Sunday, February 5, 2017

Kate's Kitchen

♪ "Another short stack of pancakes 
on the 405..." ♫ 

(Ha! This is almost exactly ["almost exactly"?] the same photo ~ angle/distance ~ as I had taken on my last visit there.)

Place: Kate's Kitchen
Location: 471 Haight Street (between Fillmore and Webster Streets)
Hours: open Monday at 9:00am, Tuesday - Saturday at 8:00am, and Sunday at 8:30am
Meal: Cornmeal Buttermilk Pancakes short stack (2) ~ with strawberries, banana, and (homemade [restaurant-made, whatever]) lemon curd; a side of homefries; and a cuppa (with 1-1/2 refillas) 
San Francisco Coffee Company ~ N'Arlins-style blend (with roasted chicory)

(Another 'blog-entry where there is/are no EweToobular juxtaselection/s. I just like Neko Case. Deal with it.)

It had been almost exactly ("almost exactly", again?) a year since I had last breakfasted at Kate's Kitchen (see last 'blog-entry from Saturday, February 13th, 2016), so I figured it was about time for a return visit.

This is another place that also offers a good selection of breakfastary ideas (for vegetarians or not) that I still have yet to try:

Flanched Farney Garney or Carney (their menu has "Garney" printed on it, but their web-site has it as "Carney", Art) ~ the original flipped egg and cheese sandwich with home fries; 

"Veggie" (ugh!) Scramble ~ avocado, Cajun cauliflower, onion, roasted tomatoes, seared in a habanero salsa, Cotija cheese, eggs! (the "eggs!" seemed to have been added as an afterthought; probably to not confuse any Vegans into thinking that this dish consisted entirely of scrambled "veggies");

Texas Fries  ~ home fries topped with bacon, salsa, Cheddar, and sour cream; which I would have ordered without the crispy pork belly stuff and had an egg laid (placed) on top instead; 


French Toast Orgy ~ orange spice French toast topped with fresh fruit, yogurt, granola, and honey.

I also probably would have ordered a side of Hush Puppies ([6] beautifully deep-fried balls of cornmeal, served with Pooh butter [which I can only hope is some form of "honey-butter" and not something else]) with either of the first two choices; and a side of homefries with the last choice.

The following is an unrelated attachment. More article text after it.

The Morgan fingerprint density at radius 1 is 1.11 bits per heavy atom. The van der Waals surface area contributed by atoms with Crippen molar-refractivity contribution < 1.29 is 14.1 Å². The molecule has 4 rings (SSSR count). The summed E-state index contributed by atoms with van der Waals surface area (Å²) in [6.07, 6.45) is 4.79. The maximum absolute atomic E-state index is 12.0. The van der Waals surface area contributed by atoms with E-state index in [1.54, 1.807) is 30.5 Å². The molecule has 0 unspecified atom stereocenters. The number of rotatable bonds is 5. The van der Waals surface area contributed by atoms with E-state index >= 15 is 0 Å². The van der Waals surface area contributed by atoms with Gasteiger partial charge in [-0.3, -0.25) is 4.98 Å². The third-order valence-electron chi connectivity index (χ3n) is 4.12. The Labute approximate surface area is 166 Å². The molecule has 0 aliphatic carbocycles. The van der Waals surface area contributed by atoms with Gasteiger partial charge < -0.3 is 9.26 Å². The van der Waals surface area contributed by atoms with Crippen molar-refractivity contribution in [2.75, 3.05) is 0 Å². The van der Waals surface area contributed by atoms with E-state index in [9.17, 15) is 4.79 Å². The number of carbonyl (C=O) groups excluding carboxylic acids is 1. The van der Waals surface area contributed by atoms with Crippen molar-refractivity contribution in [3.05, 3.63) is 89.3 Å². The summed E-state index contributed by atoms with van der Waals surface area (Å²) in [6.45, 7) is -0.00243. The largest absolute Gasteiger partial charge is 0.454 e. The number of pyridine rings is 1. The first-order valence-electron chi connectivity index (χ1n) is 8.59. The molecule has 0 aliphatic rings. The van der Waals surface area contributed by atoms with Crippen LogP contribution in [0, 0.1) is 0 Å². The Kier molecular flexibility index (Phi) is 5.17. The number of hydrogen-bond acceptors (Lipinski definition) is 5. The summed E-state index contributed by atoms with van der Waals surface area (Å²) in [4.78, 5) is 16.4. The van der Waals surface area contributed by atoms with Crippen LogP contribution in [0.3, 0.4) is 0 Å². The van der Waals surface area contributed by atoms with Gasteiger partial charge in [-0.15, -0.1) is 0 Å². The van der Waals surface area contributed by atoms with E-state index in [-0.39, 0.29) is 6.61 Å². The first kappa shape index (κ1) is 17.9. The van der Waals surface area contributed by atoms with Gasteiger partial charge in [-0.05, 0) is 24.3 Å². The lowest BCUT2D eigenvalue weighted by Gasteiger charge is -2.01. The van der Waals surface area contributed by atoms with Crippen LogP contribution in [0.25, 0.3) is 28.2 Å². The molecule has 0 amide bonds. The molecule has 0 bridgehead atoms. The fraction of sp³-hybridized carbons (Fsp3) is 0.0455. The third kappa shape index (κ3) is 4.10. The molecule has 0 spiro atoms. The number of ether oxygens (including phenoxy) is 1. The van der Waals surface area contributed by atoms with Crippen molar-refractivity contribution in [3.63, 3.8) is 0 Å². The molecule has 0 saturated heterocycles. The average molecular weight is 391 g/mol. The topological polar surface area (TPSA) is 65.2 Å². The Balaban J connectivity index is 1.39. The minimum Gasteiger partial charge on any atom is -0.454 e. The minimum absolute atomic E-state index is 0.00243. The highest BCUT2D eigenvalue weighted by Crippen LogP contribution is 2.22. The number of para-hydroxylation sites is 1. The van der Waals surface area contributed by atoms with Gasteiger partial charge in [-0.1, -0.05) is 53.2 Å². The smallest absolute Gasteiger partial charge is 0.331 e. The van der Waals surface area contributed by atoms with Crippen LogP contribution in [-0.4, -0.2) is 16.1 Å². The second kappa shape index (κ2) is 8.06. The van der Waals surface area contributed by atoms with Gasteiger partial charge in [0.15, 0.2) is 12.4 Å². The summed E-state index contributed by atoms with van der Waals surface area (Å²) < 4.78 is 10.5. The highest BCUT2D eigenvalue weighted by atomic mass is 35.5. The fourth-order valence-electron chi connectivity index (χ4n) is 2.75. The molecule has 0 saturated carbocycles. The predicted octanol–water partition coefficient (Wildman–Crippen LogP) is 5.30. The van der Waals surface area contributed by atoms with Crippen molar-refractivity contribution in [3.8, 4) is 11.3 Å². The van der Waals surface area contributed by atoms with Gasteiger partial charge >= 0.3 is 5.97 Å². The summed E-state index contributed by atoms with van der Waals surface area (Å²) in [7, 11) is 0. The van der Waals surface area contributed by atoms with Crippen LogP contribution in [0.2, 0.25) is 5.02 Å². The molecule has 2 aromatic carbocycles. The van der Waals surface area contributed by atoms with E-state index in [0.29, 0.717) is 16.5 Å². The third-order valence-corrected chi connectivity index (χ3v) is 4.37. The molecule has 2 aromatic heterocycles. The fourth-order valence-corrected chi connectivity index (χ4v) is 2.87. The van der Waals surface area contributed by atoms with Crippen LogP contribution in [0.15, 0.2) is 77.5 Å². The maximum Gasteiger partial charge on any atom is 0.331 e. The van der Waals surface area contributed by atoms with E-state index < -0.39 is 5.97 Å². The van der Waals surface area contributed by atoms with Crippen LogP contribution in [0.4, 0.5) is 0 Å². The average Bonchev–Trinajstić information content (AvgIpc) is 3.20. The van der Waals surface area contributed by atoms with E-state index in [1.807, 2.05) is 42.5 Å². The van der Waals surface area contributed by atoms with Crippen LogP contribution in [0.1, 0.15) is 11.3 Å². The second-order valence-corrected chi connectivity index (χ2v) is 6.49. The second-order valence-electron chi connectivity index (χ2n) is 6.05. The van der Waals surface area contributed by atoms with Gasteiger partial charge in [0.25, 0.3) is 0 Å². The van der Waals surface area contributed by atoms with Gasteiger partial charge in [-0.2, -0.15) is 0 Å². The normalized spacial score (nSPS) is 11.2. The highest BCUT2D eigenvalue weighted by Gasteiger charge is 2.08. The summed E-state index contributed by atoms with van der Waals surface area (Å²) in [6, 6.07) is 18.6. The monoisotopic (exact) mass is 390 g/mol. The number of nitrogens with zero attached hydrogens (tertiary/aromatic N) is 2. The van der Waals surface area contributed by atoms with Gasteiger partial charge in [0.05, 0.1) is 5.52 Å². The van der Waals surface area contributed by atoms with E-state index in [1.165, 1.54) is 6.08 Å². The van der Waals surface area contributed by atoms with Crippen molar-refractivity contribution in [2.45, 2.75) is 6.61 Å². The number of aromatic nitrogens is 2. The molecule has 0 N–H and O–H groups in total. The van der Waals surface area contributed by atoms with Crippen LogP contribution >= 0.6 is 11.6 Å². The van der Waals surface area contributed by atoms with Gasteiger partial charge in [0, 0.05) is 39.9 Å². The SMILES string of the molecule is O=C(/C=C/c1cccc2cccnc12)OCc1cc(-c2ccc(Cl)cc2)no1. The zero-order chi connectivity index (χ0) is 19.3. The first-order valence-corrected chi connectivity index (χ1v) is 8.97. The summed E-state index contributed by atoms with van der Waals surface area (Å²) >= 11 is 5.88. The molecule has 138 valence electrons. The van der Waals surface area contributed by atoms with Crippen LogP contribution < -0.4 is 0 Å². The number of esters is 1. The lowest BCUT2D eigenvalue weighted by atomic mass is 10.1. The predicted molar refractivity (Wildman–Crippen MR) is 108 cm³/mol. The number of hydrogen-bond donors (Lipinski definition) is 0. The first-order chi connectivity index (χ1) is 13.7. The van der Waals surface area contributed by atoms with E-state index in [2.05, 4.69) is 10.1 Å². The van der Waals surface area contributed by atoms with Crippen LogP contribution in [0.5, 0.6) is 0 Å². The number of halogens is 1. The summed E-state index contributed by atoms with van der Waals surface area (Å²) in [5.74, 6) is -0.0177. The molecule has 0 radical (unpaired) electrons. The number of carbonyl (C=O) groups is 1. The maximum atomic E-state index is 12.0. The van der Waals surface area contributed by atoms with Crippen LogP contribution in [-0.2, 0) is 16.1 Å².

Because I do not normally order pancakes when I go out for breakfast, this was a nice change for me. These turned out to be two very LARGE pancakes; I am glad I went with the "Short Stack" (of just two) and not the "Tall Stack" (of four). It would have been way too much food for me with the additional side of potatoes (as it was, I left maybe two bites of pancake on the plate, but I did make sure to finish the entire side of potatoes). The homemade (restaurant-made, whatever) lemon curd really made this dish; the tartness was the perfect 
juxtataste to the sweet fruits and maple syrup (which I probably didn't really need to add, but did anyway). It did not state it on the weekend blackboard specials, but these pancakes also came with blueberries (which, like bananas, are an actual botanical berry; unlike that poser strawberry which is not an actual berry).

I really probably shouldn't have ordered any Coffee with breakfast as I still have more than a sufficient amount of my own Coffees at home that need to be drank-through. I ended up adding the fresh mint sprig[1] from the top of the pancakes stack to my Coffee; I must say, the mint and roasted chicory went very nicely together.

For condimentary supplements, Kate's Kitchen had Tapatío® Salsa Picante Hot Sauce and Mezzetta® Brand California Habanero Hot Sauce Twist & Shout. I used some of my own Sunbelt Plantations Vidalia® Onion & Jalapeno Pepper Hot Sauce (Thanks, Greg & Cindy!) on the potatoes.

Glen Bacon Scale Rating
Cornmeal Buttermilk Pancakes with strawberries, banana, blueberries, and (homemade [restaurant-made, whatever]) lemon curd ~ 6.8


1. Not really a stupid, useless cunning linguist pointer of the day, but more of a stupid, useless etymological pointer of the day:

If you are curious like me and had ever wondered just what the heck a "sprig" is supposed to be. The English word "sprig" (meaning: "a shoot, twig or spray of a plant, shrub") probably comes from Old English "spræc" ("shoot, twig") of obscure origin. (cf. "sprag" and "spray")

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